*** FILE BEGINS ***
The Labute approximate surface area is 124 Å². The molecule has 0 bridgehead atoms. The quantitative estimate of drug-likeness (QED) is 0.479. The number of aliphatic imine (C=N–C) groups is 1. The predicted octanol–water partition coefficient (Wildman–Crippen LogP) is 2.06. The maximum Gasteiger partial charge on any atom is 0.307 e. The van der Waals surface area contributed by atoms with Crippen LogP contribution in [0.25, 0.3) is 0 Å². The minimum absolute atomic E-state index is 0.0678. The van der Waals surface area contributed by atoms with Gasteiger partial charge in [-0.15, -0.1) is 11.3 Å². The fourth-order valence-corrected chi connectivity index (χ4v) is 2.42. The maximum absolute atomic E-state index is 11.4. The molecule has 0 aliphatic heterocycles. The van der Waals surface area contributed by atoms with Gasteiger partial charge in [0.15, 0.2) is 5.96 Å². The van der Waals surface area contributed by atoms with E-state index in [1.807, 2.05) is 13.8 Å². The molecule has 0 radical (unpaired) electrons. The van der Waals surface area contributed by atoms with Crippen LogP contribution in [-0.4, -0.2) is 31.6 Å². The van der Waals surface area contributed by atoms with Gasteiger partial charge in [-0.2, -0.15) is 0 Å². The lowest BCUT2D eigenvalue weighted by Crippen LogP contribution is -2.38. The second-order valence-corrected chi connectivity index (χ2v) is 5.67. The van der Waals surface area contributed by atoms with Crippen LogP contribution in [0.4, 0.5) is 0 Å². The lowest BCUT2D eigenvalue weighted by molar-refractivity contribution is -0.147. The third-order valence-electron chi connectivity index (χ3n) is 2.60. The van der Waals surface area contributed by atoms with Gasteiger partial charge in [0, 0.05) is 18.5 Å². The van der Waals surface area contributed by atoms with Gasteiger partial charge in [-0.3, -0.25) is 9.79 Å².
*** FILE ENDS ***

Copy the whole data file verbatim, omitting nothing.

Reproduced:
The Labute approximate surface area is 124 Å². The molecule has 0 bridgehead atoms. The quantitative estimate of drug-likeness (QED) is 0.479. The number of aliphatic imine (C=N–C) groups is 1. The predicted octanol–water partition coefficient (Wildman–Crippen LogP) is 2.06. The maximum Gasteiger partial charge on any atom is 0.307 e. The van der Waals surface area contributed by atoms with Crippen LogP contribution in [0.25, 0.3) is 0 Å². The minimum absolute atomic E-state index is 0.0678. The van der Waals surface area contributed by atoms with Gasteiger partial charge in [-0.15, -0.1) is 11.3 Å². The fourth-order valence-corrected chi connectivity index (χ4v) is 2.42. The maximum absolute atomic E-state index is 11.4. The molecule has 0 aliphatic heterocycles. The van der Waals surface area contributed by atoms with Gasteiger partial charge in [0.15, 0.2) is 5.96 Å². The van der Waals surface area contributed by atoms with E-state index in [1.807, 2.05) is 13.8 Å². The molecule has 0 radical (unpaired) electrons. The van der Waals surface area contributed by atoms with Crippen LogP contribution in [-0.4, -0.2) is 31.6 Å². The van der Waals surface area contributed by atoms with Gasteiger partial charge in [-0.2, -0.15) is 0 Å². The lowest BCUT2D eigenvalue weighted by Crippen LogP contribution is -2.38. The second-order valence-corrected chi connectivity index (χ2v) is 5.67. The van der Waals surface area contributed by atoms with Crippen LogP contribution in [0.4, 0.5) is 0 Å². The lowest BCUT2D eigenvalue weighted by molar-refractivity contribution is -0.147. The third-order valence-electron chi connectivity index (χ3n) is 2.60. The van der Waals surface area contributed by atoms with Gasteiger partial charge in [0, 0.05) is 18.5 Å². The van der Waals surface area contributed by atoms with Gasteiger partial charge in [-0.3, -0.25) is 9.79 Å².